Training and testing took place in 32 operant chambers (MED Associates) enclosed in sound- and light-resistant shells. Each chamber was equipped with a pump fitted with a syringe that could deliver 0.025 ml of a 20% sucrose solution into a recessed magazine in the chamber. Each chamber was also equipped with two pellet dispensers that could individually deliver either grain food pellets (20 mg; Bioserve Biotechnologies) or chocolate food pellets (20 mg) when activated. The chambers contained two retractable levers that could be inserted to the left and right side of the magazine. An infrared photobeam crossed the magazine opening, allowing for the detection of head entries. A 3 W, 24 V house light provided illumination of the operant chamber, and each chamber contained a Sonalert that, when activated, delivered a 3 kHz pure tone, a 28 V DC mechanical relay that was used to deliver a 2 Hz clicker stimulus, and a white noise generator (80 dB). A set of four microcomputers running proprietary software (Med-PC; MED Associates) controlled all experimental events and recorded magazine entries and lever presses.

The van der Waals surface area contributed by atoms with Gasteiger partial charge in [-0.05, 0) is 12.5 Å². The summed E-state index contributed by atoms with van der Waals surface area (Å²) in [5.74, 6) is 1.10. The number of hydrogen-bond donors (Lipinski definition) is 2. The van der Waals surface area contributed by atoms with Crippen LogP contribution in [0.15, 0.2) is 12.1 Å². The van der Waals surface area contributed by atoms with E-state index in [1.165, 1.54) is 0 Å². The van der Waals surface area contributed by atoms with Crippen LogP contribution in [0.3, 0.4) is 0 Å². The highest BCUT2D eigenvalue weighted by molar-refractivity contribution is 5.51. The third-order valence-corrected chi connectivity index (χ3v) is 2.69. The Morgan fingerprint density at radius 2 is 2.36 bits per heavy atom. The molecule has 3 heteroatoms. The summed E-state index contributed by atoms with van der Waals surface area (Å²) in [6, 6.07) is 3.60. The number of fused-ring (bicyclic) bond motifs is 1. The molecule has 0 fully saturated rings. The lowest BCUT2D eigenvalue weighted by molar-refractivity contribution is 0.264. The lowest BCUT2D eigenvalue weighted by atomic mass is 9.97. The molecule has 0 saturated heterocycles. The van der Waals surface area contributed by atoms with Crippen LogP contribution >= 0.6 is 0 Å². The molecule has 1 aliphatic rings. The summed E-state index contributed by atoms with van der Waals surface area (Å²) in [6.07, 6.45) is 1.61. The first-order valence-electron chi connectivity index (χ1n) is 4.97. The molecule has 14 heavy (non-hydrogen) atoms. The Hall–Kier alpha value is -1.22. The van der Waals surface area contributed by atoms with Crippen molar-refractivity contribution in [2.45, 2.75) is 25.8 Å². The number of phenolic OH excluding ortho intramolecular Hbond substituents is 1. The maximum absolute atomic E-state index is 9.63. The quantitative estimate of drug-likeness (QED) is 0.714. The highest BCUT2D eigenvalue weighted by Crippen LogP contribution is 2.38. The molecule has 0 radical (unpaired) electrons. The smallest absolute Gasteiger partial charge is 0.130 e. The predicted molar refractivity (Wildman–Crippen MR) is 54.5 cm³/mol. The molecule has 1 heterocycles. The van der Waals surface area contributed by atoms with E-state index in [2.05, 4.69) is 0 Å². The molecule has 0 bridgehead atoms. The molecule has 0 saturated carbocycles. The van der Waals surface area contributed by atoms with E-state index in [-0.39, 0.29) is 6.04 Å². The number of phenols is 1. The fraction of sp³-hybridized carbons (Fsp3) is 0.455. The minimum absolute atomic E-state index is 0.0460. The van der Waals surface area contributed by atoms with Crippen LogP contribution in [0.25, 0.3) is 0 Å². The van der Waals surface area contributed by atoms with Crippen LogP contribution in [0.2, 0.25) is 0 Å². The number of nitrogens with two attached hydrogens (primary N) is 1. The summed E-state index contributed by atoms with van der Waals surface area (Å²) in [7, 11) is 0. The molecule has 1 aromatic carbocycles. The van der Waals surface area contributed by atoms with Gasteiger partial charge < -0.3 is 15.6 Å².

Contingent pavlovian training involved eight daily sessions during which the levers were retracted. Each session was of 60 min duration and consisted of presenting two conditioned stimuli (CS1 and CS2; noise, clicker, or tone), each paired with one or another food outcome (O1 and O2; sucrose solution, chocolate pellets, or grain pellets). CS–O pairings were counterbalanced in all experiments: half of the mice received CS1-O1 and CS2-O2, and the other half received CS1-O2 and CS2-O1. Each CS lasted 2 min in duration and was presented four times in a pseudorandom order with a variable intertrial interval of 5 min. O1 or O2 was delivered on a random-time 30 s schedule throughout the appropriate CS. Noncontingent pavlovian training was identical to contingent training except the conditioned stimuli and the delivery of the food outcomes were uncorrelated and dispersed across the entire session. Therefore, the S–O predictive relationships were weakened in this group, as the outcomes could be obtained in the presence or absence of either CS. The number of O1 and O2 delivered in one noncontingent training session was identical to the number of O1 and O2 given in a contingent training session. Conditioned responding (CR) during contingent and noncontingent training was analyzed using an elevation ratio of magazine entries. This ratio was obtained by dividing the total number of magazine entries during CS1 and CS2 by the addition of that number with the total number of magazine entries in the pre-CSs period [i.e., CS/(CS + pre-CS)]. A pre-CS period was defined for each CS presentation as the 2 min preceding that presentation. One elevation ratio per animal was calculated on each training day. An elevation ratio of 0.5 indicated that the animals entered the magazine as much during the CSs as outside the CSs (i.e., poor learning). In contrast, an elevation ratio close to 1 showed that the animal entered the magazine substantially more in the presence of the CSs than in their absence (i.e., good learning). The CR for each animal was defined as the average elevation ratio displayed across the past 3 d of pavlovian training. A mouse with a CR that was <1 SD below the mean was defined as a low-CR mouse. In contrast, a mouse with a CR that was >1 SD above the mean was defined as a high-CR mouse (see Figs. 3, 4).